With the most popular esports titles such as Counter-Strike: Global Offensive, League of Legends and Dota 2 clocking millions of hours on Twitch in just ONE MONTH how can we as fans know what’s really going on? Thankfully, we’re already watching streamers who have in just a few years become the stars of the esports world, comparable with the popularity of the leading players in the world.
Sports commenting started in the early 20th century in the US with the Pittsburgh Star’s Florent Gibson broadcasting the first sports commentary in April 1921. Since then, commentators have always been important as not only play-by-play commentators but also experts – analysts.
To enjoy complex esport games, especially fast ones such as Counter Strike: Global Offensive, fans need to be well versed in what’s not only going on their screen, but what has happened behind the scenes. The common practice of having an analyst. The common practice of having an analyst alongside the play-by-play commentator has trickled into esports, with teams of streamers working together to comment matches.
By commenting on matches with increasing knowledge of the teams, games and other details, streamers have branded themselves as the experts in the world of esports:
While some might think that players are the ultimate stars of the esport world, streamers are no less popular among the hundreds of thousands of fans of games such as Counter Strike: Global Offensive or League of Legends.
Unlike traditional sports commentators that are tied to particular television stations or sports organizations, social networks and digital platforms have democratized the job of commenting esports. Anyone can be a streamer, you just need to have a YouTube, Twitch or – more recently – Facebook Live account.
These platforms have influenced commenting so much that it has spilled back into the “real” sports arena with Facebook’s head of global sports partnerships Dan Reed telling the Drum that Facebook Live has had “extraordinary success” in the US market. US Fox Sports and ESPN have actually begun using Facebook Live to supplement their sports coverage.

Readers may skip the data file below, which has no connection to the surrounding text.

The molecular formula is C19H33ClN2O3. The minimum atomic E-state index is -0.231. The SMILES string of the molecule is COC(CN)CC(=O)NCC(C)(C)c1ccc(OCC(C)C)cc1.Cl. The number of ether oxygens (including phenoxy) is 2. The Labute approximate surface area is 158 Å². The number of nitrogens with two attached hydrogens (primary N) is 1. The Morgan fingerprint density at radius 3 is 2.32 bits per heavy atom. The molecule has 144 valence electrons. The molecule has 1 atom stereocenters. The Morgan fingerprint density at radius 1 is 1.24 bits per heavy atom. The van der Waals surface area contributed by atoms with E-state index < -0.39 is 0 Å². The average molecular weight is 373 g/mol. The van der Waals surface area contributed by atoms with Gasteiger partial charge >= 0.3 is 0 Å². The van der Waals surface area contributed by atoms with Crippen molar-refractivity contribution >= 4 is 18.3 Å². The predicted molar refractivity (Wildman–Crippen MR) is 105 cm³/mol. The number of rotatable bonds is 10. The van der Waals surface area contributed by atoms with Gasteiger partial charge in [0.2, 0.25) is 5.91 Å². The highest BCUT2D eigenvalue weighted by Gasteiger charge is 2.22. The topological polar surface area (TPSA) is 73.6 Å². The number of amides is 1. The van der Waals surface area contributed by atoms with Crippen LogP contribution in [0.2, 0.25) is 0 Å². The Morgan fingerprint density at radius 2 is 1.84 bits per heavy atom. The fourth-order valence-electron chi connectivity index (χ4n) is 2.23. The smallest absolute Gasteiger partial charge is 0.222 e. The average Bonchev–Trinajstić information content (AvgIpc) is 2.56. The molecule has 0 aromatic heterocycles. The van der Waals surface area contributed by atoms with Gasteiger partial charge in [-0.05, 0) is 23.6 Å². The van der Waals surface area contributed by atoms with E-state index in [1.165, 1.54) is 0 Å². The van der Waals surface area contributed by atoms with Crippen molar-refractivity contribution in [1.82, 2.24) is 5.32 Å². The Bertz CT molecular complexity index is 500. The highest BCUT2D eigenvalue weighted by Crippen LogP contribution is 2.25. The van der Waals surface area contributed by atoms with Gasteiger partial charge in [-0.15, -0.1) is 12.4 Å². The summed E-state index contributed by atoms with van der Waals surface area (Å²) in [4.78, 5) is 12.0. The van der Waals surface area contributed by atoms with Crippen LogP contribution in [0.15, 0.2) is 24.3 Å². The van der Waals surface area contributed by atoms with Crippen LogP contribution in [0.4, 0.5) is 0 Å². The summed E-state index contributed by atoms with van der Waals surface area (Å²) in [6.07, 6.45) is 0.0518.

It’s not just the “live” segments of digital platforms and social networks that streamers have used to create large followings of hundreds of thousands, even millions of subscribers.
Unlike bloggers, vloggers and journalists, streamers are very engaged with their audiences outside of Twitch or YouTube, through Facebook pages, Instagram and especially Twitter. As content creators, streamers comparatively create far more content on social networks that aren’t just tied to streams, but are tied to gaming.
From photos with esports players on Instagram to “Twitter storms” discussing which team might win the latest tournament, streamers are more active on social networks than players – becoming a connection between them and the audience.
Unfortunately, while streamers do use almost A DOZEN platforms to communicate with their fans, no one place has proved their ultimate hub: It’s not Twitch, it’s not YouTube, it’s not Facebook. Unlike YouTubers, streamers (even those that are primarily on YouTube) don’t necessarily always think of Google’s platform as their first home.
Even more worryingly, they have no real control over their accounts on these platforms and some worry that their dependence on them could prove fatal. While Facebook might be boosting Facebook Live at the moment, we all know how much the media industry was hurt when Facebook changed its algorithm to limit the reach of Facebook pages. (LINK)Some streamers have found a solution: A website.
While most of them started YouTube or Twitch channels because of their ease-of-use, it’s not that they don’t know their way around digital platforms, among them website building tools and software such as WordPress.
As content creators, streamers have already solved the #1 issue that plagues most of us when we want to create a website: Having no content.
With dozens, maybe hundreds of videos and comments on different platforms, for streamers, a website ends ub being a way of putting it all together. The benefits that streamers have found with having their own homepages are:
Creating a website that serves all of these goals might not be as easy as opening a Twitch account, but it isn’t either as complex as building the next YouTube. Don’t worry, now that we know that we need to brand as streamers we’ll tackle how to do in in the next article.
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